Sunday, 10 June 2012

Seeds and Storms!

Lots of grass seeds, lots of rain and lots of fun! That about sums up the "Just Bluffing" rogaine event.
In true rogaining style, everyone who ventured out enjoyed the course and the experience, and made the best of a damp situation.

On the down side, a lot of people didn't hang around. They wanted to get  out before the hash site turned into a swamp and Ivory Creek covered the little bridge that everyone had to cross to get out.As it turns out, it never did, which was good for fellow organiser, Bruce Jones, who was camped right next to it!
If we were able to get a camp fire going, it would have cheered the place up.But it was just toooo wet!
Mind you, Peter McCallum, our logistics Guru, helped with team morale by bogging the truck in the middle of the hash swamp. It was a good laugh watching the remaining rogainers push it out Sunday morning .

Still, you know the old saying... Rogainers march on their stomachs. As long as you provide them with a good feed, they'll endure just about anything. I'm sure all present would have agreed that we did just that. A big thank you to our caterers, Chris, Megan and Linda and kids, who served up a treat, despite the slightly damp working conditions!
Congratulations to our winners,in particular the three teams that stayed out all night:- Overall winners, and rogainers extraordinaire- Richard Robinson and Tamsin Barnes, the intrepid duo,Gregor Wilson and Paul Guard, who won the mens open, and the evergreen Walter Kelemen and Sue Clarke, our super vet champions.. all pictured below.

A big thank you to my team over the weekend- Peter McCallum,Mat McGuire, and,of course, my partner in crime, Bruce Jones, here seen imparting his pearls of wisdom on an unsuspecting novice.
By the way,it was Mat who hung the punch up out of reach at Water point 1, as proved by the following photo.He'll say I told him to do it, but don't believe him!

But seriously, Mat was a great help running the navlight system on the computer for us.
Thank you also to Ben Hiley and Kevin McDougall who helped us set up the hash site on the Friday afternoon.
By the way,have a look at the hash site a few days after the event!
                                                    The 100 knot winds had the final say!
All that now remains is to collect all the flags and punches, and say a few farewells to the landowners and property managers. Without their cooperation and assistance, we just wouldn't have these events. In particular, I'd like to thank Mark Gelhaar, the Eskdale manager, who slashed the hash, dug the bog holes, and provided the water free of charge. Nothing was too much trouble.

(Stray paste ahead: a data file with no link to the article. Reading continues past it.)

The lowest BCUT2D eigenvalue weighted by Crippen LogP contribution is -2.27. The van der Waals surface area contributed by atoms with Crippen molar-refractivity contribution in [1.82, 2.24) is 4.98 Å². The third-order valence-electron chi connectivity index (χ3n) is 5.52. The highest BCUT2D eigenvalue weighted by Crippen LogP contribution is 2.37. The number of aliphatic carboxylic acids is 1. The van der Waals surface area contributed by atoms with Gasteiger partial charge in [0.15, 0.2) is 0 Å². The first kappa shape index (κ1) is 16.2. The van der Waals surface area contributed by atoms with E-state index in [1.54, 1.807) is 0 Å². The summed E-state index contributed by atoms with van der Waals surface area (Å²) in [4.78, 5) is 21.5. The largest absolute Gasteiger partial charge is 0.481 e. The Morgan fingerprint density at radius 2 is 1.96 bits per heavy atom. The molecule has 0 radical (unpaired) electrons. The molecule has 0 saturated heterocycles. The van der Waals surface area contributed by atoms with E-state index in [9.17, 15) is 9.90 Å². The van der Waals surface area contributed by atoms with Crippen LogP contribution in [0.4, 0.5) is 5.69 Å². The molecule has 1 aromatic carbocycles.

So.. after 21 day visits to the site, and numerous hours of work at home..would I organise a 24 hour event again?? Probably...but with more help in the early stages.I think we  were able to  manage it because I work for myself and Bruce is retired. It helped living close to the map site, as well.
In the end, Bruce and I feel privileged. We got to venture around some great countryside,  visited every control site, met some great people, improved our rogaining skills to no end, and brought enjoyment to you lot.
You've all got to do it once! No Bluffing!


Thursday, 31 May 2012

Time to rumble!

June 1, 2012..
Well, this is my last blog until after the event. We're off to the map today to set up the hash house area.
The weather looks ominous outside, but there's nothing much we can do about that!
After a slow start, we've ended up with 141 entrants.. mostly in the 8 hour event.
I'm sure a great time will be had by all out there!
For those who missed out, but would still like to enjoy the map, I'm looking for rogainers to come out sometime over the next week and spend a day collecting some flags. It will be like a mini-rogaine! Just let me know. I'm sure you could even camp over if you wanted to.The rain's supposed to clear by next Tuesday.